24/7 Military Space News





. Britain's Blair backs UN action over Iran nuclear programme
LONDON (AFP) May 12, 2005
Britain would back UN Security Council action against Iran if the country breaks pledges over its nuclear programme, Prime Minister Tony Blair said Thursday.

Iran is determined to resume some of its sensitive nuclear activities in defiance of a deal with the European Union, Tehran's top nuclear negotiator said earlier in the day.

The country's nuclear programme is the focus of international fears that the clerical regime is seeking to develop nuclear weapons. Iran insists it only wants to make atomic energy reactor fuel.

"Let's wait and see what actually happens," Blair said at a press conference when quizzed about a response to Iran's threats.

"But we certainly will support referral to the UN Security Council if Iran breaches its undertakings and obligations.

"Quite how that will come about we have got to work out with our colleagues and allies.

"But those international rules are there for a reason, and they have to be adhered to."

Foreign Secretary Jack Straw, who has been closely involved in negotiations with Iran alongside France and Germany, warned Tehran that it stood to lose various favours pledged by the United States, including support for an application to join the World Trade Organisation.

"Those unquestionably will be lost because they were part of the negotiations taking part in the context in which Iran had agreed ... to maintain its suspension of uranium-enrichment and related activity," Straw told BBC radio.

He said London wanted Tehran to be able to run its nuclear energy power programme but not produce material that could be used for weapons.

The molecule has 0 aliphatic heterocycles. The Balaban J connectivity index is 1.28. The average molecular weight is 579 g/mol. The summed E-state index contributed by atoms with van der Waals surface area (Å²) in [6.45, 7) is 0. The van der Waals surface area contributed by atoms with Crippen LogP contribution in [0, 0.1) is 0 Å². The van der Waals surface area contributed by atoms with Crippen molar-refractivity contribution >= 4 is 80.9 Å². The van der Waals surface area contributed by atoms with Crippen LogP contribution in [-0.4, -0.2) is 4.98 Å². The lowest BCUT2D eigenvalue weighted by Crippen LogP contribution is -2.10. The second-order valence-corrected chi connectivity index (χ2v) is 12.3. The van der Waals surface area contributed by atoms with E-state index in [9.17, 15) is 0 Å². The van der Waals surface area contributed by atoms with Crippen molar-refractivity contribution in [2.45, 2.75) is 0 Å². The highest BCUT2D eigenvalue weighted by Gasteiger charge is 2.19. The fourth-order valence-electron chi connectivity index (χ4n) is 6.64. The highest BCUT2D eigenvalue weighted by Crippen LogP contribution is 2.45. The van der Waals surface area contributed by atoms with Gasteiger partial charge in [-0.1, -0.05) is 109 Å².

"There is no conclusive evidence that is what they are up to," said Straw.

"They say they are not. The problem is that what is incontrovertible is that there is a 20-year history of them failing to disclose aspects of their activities."

Straw warned, however, that the resumption of uranium-enrichment activities would prompt Britain to seek to convene an emergency meeting of the board of the International Atomic Energy Agency (IAEA) "and/or we could end up in the Security Council.

"We don't want to do either of those, but it was Iran who decided to go down this track."

All rights reserved. 2005 Agence France-Presse. Sections of the information displayed on this page (dispatches, photographs, logos) are protected by intellectual property rights owned by Agence France-Presse. As a consequence, you may not copy, reproduce, modify, transmit, publish, display or in any way commercially exploit any of the content of this section without the prior written consent of Agence France-Presse.

.
Get Our Free Newsletters Via Email